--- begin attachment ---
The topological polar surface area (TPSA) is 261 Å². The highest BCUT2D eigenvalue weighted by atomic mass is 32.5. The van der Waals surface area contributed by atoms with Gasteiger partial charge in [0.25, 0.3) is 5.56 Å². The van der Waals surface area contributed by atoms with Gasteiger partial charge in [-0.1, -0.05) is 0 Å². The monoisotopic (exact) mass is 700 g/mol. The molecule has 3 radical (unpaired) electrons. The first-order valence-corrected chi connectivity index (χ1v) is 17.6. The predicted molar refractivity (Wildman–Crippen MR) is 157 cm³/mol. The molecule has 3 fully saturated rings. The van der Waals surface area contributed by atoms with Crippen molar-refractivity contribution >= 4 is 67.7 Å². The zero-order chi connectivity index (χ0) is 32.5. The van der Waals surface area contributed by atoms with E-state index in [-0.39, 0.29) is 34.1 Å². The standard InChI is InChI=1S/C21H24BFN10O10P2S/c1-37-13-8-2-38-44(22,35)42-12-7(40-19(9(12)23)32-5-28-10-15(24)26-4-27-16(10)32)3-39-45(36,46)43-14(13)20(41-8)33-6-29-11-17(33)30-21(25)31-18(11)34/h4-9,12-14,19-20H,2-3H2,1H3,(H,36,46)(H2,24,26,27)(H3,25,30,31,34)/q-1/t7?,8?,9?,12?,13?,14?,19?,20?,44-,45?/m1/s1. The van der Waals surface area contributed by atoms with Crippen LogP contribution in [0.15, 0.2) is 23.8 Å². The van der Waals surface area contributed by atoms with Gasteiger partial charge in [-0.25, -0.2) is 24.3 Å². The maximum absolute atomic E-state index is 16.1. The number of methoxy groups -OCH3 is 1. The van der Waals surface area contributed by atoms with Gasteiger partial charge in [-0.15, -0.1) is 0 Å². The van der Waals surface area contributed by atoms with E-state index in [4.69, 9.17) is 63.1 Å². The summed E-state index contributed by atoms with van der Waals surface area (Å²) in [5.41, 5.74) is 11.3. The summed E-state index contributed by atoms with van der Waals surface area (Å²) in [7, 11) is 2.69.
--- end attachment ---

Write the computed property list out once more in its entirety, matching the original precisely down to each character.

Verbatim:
The topological polar surface area (TPSA) is 261 Å². The highest BCUT2D eigenvalue weighted by atomic mass is 32.5. The van der Waals surface area contributed by atoms with Gasteiger partial charge in [0.25, 0.3) is 5.56 Å². The van der Waals surface area contributed by atoms with Gasteiger partial charge in [-0.1, -0.05) is 0 Å². The monoisotopic (exact) mass is 700 g/mol. The molecule has 3 radical (unpaired) electrons. The first-order valence-corrected chi connectivity index (χ1v) is 17.6. The predicted molar refractivity (Wildman–Crippen MR) is 157 cm³/mol. The molecule has 3 fully saturated rings. The van der Waals surface area contributed by atoms with Crippen molar-refractivity contribution >= 4 is 67.7 Å². The zero-order chi connectivity index (χ0) is 32.5. The van der Waals surface area contributed by atoms with E-state index in [-0.39, 0.29) is 34.1 Å². The standard InChI is InChI=1S/C21H24BFN10O10P2S/c1-37-13-8-2-38-44(22,35)42-12-7(40-19(9(12)23)32-5-28-10-15(24)26-4-27-16(10)32)3-39-45(36,46)43-14(13)20(41-8)33-6-29-11-17(33)30-21(25)31-18(11)34/h4-9,12-14,19-20H,2-3H2,1H3,(H,36,46)(H2,24,26,27)(H3,25,30,31,34)/q-1/t7?,8?,9?,12?,13?,14?,19?,20?,44-,45?/m1/s1. The van der Waals surface area contributed by atoms with Crippen LogP contribution in [0.15, 0.2) is 23.8 Å². The van der Waals surface area contributed by atoms with Gasteiger partial charge in [-0.25, -0.2) is 24.3 Å². The maximum absolute atomic E-state index is 16.1. The number of methoxy groups -OCH3 is 1. The van der Waals surface area contributed by atoms with Gasteiger partial charge in [-0.15, -0.1) is 0 Å². The van der Waals surface area contributed by atoms with E-state index in [4.69, 9.17) is 63.1 Å². The summed E-state index contributed by atoms with van der Waals surface area (Å²) in [5.41, 5.74) is 11.3. The summed E-state index contributed by atoms with van der Waals surface area (Å²) in [7, 11) is 2.69.